“White Lies” On A Resume Can Be Toxic
It is a mistake to misrepresent information or try to hide anything on your resume. The sole purpose of a resume is to get an interview. Inevitably, any “little white lies” will be discovered during the interview process. They will no longer be considered “little white lies” but rather an indictment of your integrity and honesty. The result is you will be disqualified from further consideration. Good companies hire the best people based on an interview, not on their resume. You need to be prepared to address any issues with clarity and humility.
Checkered Work History
If you have changed jobs more often that you would have liked, you must be prepared to have a frank discussion about exactly what happened. In today’s market, many very capable executives have been victimized by consolidations, mergers, divestitures, new owners, new bosses and other conditions out their control. If you made a mistake along the way, own up to it. Address what you learned from it. Your explanations need to be reasonable and understandable. You are always better off including all of your past experience. If not, there is a better than average chance that when references are checked or hiring managers use their personal contacts to verify what you have claimed, you will be discovered. Then it’s too late to recover. Every job shapes you and defines your experience and should be included. Always ensure that your LinkedIn profile and your resume have the same information. It will also be checked.
Sadly, some career counselors encourage an older job seeker to shape the resume to hide all evidence of age. They are told to not include work experience beyond 10 to 15 years from the present, including dates of schooling. This is a colossal mistake. Within one minute of interviewing, the truth about age comes out. Then the interview becomes more about what else you are hiding. If a company has an unspoken age bias, then why would you want to work there anyhow? It would not be a good fit. In today’s job market, more companies are hiring executives in their 60’s because it’s good for business. No training, onboarding or politicking is ever involved and they typically have a seasoned person to mentor the next generation who are happy to do it. The appropriate way to present experience beyond the past 3 positions, or 15 to 20 years, is to have a line item to summarize “early career” and list companies, titles and dates. Always show the date you graduated, otherwise it is an immediate red flag that you are hiding your age.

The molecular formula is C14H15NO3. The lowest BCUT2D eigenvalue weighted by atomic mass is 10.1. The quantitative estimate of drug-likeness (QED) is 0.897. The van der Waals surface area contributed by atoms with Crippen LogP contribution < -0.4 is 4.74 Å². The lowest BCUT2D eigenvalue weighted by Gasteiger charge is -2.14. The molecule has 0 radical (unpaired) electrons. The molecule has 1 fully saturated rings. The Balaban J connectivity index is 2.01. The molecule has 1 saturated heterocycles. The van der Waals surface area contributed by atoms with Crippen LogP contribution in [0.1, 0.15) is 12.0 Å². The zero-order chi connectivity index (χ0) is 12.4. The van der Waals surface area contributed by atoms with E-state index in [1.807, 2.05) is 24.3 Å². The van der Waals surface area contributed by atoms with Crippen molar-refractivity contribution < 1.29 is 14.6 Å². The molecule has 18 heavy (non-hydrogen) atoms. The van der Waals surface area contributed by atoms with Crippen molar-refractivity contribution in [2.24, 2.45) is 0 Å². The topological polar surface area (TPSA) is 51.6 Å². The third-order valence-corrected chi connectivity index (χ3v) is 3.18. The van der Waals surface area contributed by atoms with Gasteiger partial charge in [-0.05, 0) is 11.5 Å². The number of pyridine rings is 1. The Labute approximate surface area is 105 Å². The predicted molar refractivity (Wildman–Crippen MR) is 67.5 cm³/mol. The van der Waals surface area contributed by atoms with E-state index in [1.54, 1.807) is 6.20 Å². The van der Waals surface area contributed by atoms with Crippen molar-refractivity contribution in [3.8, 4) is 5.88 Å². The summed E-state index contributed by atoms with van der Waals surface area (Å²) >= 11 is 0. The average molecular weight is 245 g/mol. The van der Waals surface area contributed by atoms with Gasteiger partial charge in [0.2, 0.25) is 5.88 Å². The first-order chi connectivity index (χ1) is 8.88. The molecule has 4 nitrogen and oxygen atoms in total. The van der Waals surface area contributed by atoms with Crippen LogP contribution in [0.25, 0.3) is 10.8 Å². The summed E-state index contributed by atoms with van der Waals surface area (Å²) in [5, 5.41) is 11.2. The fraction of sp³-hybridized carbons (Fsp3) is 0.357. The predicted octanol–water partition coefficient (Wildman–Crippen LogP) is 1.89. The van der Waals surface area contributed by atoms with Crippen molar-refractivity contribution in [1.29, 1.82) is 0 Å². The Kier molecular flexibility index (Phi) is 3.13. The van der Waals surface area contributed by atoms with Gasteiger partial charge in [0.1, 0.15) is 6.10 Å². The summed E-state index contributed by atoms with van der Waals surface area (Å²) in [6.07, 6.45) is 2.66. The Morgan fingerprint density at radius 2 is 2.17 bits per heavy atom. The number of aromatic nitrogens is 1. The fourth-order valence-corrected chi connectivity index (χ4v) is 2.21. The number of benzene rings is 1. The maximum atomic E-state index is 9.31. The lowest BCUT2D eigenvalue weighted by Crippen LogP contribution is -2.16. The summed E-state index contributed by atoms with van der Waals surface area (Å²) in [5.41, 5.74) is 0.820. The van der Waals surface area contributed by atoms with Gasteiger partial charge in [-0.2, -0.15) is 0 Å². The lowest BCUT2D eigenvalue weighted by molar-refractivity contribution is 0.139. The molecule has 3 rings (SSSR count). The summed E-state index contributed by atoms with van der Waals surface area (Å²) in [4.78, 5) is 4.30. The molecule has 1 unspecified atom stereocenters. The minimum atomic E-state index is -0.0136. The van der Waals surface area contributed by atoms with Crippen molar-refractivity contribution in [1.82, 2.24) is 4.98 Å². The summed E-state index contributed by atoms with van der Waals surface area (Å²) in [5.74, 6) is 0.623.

Credibility and Integrity
Your resume communicates your responsibilities and accomplishments shaping your skills and experience. The companies you worked for, the dates, your salary, your education and what you have included on your resume are all things that can be readily checked for accuracy. If anything is contradicted, your credibility is gone.
The most important element of hiring is always the “chemistry” or fit with the organization. Fundamentally, companies require absolute truthfulness and honesty from every employee. If they discover that you can’t be trusted to tell the truth, they won’t hire you. Your integrity should never be compromised by omitting anything from your resume or on an application.
Honesty is the best policy. There really is no such thing as a “white lie”. There is only truth. We are all accountable for the career decisions we make and should be prepared to discuss them. Whether it was a situation beyond your control or a bad “fit”, it is still your responsibility to own it. The fact of the matter is that if a company doesn’t want to hire a more senior person or one with too many jobs, then there is little you can do about it. More importantly, this probably helps you avoid another bad “fit”. You always want to find the best “fit” where you are accepted and hired for who you are and what you can contribute.
Bob Harrington Associates has been in the executive search business since 1994 and can help you find the best people for your organization.
Bob Harrington CPC
Bob Harrington Associates